I was really disappointed with my neckline initially. It was sticking up all straight, even though I topstitched it. I left it to one side and then, last night, I decided to get over it and read up all about knit necklines. Turns out I just didn’t press it enough! I used the Megan Nielsen tutorial.

While I was on a roll, I decided to make something I’ve been meaning to do for ages and ages – make a knit Scout.

I got this green stripe jersey at the 2012 K&S show for cheap and figured it was time to stop hanging on to it and just make it up! I used my modified pattern – I raised the neckline 2″ and my bodice has some waist shaping included. I also made the sleeves longer.

I was talking to Alb when I took the photos so I didn’t notice my sleeve was flipped up there! I ended up taking the whole thing in about 2cm at the side seams. The neckline was a micro disaster but it turned out ok-ish. I think I may cut another binding and resew it. There are a few wibbly bits.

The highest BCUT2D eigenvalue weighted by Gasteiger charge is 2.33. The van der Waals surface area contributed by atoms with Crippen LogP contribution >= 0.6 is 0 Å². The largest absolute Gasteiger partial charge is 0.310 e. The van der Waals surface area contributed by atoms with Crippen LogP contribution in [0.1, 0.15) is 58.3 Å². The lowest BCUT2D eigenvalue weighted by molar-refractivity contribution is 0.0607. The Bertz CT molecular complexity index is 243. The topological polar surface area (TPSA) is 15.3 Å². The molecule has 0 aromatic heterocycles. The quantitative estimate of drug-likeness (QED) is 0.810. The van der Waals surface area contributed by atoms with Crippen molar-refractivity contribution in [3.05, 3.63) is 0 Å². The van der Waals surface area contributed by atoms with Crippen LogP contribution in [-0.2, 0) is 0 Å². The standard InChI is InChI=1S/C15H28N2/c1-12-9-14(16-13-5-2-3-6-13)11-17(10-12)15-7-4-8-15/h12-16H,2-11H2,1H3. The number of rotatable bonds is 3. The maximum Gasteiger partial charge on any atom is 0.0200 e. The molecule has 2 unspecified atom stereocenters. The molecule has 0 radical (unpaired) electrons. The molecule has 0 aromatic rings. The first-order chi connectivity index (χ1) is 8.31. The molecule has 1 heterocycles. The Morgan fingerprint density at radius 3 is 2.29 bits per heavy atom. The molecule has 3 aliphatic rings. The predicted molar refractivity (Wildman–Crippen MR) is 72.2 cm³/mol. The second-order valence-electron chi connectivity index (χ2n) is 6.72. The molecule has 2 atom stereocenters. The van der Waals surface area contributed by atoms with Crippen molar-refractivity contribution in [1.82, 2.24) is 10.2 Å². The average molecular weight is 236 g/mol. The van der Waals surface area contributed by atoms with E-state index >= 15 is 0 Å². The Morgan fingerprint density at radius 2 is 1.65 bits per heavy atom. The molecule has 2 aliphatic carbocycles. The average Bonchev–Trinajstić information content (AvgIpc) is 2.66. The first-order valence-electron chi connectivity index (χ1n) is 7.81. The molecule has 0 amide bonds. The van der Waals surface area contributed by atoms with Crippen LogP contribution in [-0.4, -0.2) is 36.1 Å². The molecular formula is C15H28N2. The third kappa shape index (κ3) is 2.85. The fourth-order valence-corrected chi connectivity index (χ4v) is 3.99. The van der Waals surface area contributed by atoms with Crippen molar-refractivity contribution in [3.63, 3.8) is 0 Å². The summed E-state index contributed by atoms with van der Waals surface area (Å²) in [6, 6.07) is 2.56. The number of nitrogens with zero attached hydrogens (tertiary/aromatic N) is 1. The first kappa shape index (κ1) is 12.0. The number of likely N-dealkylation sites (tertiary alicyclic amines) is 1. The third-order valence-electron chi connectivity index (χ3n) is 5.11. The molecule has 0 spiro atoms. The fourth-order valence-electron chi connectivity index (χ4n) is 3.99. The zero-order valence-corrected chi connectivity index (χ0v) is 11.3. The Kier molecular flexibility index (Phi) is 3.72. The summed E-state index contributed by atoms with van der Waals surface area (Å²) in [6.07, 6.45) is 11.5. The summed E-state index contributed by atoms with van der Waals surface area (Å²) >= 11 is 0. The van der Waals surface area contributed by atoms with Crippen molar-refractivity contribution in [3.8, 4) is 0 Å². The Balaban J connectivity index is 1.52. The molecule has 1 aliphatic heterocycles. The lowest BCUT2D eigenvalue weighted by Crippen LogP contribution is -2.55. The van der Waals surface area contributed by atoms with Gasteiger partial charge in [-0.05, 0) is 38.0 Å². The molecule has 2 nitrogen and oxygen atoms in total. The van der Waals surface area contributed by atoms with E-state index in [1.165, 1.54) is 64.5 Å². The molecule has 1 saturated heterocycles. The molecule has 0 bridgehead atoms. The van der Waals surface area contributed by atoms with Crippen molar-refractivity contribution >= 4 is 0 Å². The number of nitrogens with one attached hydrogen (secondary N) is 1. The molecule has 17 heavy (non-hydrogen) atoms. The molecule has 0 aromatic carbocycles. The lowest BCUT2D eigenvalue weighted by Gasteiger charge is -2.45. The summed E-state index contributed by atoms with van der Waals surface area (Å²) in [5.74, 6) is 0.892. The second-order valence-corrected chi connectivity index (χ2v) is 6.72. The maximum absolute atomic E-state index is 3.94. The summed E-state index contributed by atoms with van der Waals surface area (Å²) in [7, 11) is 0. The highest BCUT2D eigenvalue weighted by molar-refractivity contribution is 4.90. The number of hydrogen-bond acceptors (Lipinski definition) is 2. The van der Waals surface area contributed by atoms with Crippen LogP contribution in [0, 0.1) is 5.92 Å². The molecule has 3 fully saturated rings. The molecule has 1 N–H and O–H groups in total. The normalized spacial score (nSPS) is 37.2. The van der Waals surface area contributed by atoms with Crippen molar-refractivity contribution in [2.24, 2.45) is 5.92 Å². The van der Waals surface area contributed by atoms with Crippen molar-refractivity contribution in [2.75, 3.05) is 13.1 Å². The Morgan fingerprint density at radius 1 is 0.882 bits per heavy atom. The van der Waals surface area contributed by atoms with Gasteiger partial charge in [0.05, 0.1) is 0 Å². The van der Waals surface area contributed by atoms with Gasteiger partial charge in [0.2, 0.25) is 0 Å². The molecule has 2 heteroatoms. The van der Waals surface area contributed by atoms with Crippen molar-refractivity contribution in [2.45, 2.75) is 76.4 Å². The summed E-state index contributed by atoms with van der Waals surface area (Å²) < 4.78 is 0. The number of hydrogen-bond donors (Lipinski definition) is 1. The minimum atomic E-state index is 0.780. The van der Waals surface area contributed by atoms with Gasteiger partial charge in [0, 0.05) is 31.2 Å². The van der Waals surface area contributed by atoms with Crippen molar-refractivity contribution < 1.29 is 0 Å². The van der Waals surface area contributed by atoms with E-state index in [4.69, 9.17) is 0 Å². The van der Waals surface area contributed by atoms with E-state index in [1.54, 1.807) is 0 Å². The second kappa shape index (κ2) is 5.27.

Considering that this is more of a wearable muslin than anything I was expecting to turn out well, I’m pretty happy with it.

As for the knitting, all I did was watching movies and crank out that teal Larch cardigan I was telling you about. The good news is that I’m already at the armholes so hopefully I’ll have something interesting-looking to show soon.

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November 7, 2013

A rolling Moss gathers no Archer

I have some things to show you! In fact, I have a massive backlog thanks to my photo failure the other day so let’s get going. I am well and truly on the Grainline bandwagon so here is my first of two Moss Minis. Apologies in advance for Asleep Face.

This was a wearable muslin in a way. I only had 80cm of a remnant bought about this time last year. So absorbed was I by the puzzle of squeezing everything out of this remnant, I totally forgot to check the grain. The whole thing is ‘upside down’ but I don’t care. There are a lot of things I love about this pattern. It is a really nice, casual straight skirt. It looks really nice from the back.

It has a great back yoke piece which you could have fun with depending on your fabric.

It has pretty much the world’s most perfect skirt pockets.

And the fly instructions are clear and easy to follow.